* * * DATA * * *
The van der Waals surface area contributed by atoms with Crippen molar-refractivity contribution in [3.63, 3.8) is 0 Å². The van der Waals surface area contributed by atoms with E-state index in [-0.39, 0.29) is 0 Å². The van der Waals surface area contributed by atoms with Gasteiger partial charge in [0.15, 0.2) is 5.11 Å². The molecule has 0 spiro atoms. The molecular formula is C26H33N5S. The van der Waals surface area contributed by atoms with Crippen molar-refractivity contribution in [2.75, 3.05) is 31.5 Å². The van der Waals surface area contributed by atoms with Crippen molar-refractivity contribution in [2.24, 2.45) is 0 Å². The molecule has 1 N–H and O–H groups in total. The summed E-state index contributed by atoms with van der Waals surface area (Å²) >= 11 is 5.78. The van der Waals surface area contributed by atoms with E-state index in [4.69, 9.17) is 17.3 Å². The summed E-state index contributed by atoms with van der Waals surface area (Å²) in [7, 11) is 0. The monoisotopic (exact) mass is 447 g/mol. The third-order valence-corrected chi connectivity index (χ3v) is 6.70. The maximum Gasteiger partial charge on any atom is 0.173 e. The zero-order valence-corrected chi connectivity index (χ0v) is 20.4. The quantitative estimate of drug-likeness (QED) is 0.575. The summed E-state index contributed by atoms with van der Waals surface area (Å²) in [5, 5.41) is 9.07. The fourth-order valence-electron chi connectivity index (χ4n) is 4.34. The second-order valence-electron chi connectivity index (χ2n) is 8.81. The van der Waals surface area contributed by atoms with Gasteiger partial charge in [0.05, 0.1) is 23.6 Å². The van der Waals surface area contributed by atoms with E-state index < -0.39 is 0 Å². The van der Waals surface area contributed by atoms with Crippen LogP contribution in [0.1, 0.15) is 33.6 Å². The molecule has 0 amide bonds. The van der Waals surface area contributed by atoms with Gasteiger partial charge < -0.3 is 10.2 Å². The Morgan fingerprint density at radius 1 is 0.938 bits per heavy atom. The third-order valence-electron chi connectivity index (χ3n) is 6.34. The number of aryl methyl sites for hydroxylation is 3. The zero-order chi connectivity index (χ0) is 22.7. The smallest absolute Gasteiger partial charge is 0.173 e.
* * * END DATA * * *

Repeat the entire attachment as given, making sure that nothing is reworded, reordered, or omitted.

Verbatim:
The van der Waals surface area contributed by atoms with Crippen molar-refractivity contribution in [3.63, 3.8) is 0 Å². The van der Waals surface area contributed by atoms with E-state index in [-0.39, 0.29) is 0 Å². The van der Waals surface area contributed by atoms with Gasteiger partial charge in [0.15, 0.2) is 5.11 Å². The molecule has 0 spiro atoms. The molecular formula is C26H33N5S. The van der Waals surface area contributed by atoms with Crippen molar-refractivity contribution in [2.75, 3.05) is 31.5 Å². The van der Waals surface area contributed by atoms with Crippen molar-refractivity contribution in [2.24, 2.45) is 0 Å². The molecule has 1 N–H and O–H groups in total. The summed E-state index contributed by atoms with van der Waals surface area (Å²) >= 11 is 5.78. The van der Waals surface area contributed by atoms with E-state index in [4.69, 9.17) is 17.3 Å². The summed E-state index contributed by atoms with van der Waals surface area (Å²) in [7, 11) is 0. The monoisotopic (exact) mass is 447 g/mol. The third-order valence-corrected chi connectivity index (χ3v) is 6.70. The maximum Gasteiger partial charge on any atom is 0.173 e. The zero-order valence-corrected chi connectivity index (χ0v) is 20.4. The quantitative estimate of drug-likeness (QED) is 0.575. The summed E-state index contributed by atoms with van der Waals surface area (Å²) in [5, 5.41) is 9.07. The fourth-order valence-electron chi connectivity index (χ4n) is 4.34. The second-order valence-electron chi connectivity index (χ2n) is 8.81. The van der Waals surface area contributed by atoms with Gasteiger partial charge in [0.05, 0.1) is 23.6 Å². The van der Waals surface area contributed by atoms with E-state index < -0.39 is 0 Å². The van der Waals surface area contributed by atoms with Crippen LogP contribution in [0.1, 0.15) is 33.6 Å². The molecule has 0 amide bonds. The van der Waals surface area contributed by atoms with Gasteiger partial charge < -0.3 is 10.2 Å². The Morgan fingerprint density at radius 1 is 0.938 bits per heavy atom. The third-order valence-electron chi connectivity index (χ3n) is 6.34. The number of aryl methyl sites for hydroxylation is 3. The zero-order chi connectivity index (χ0) is 22.7. The smallest absolute Gasteiger partial charge is 0.173 e.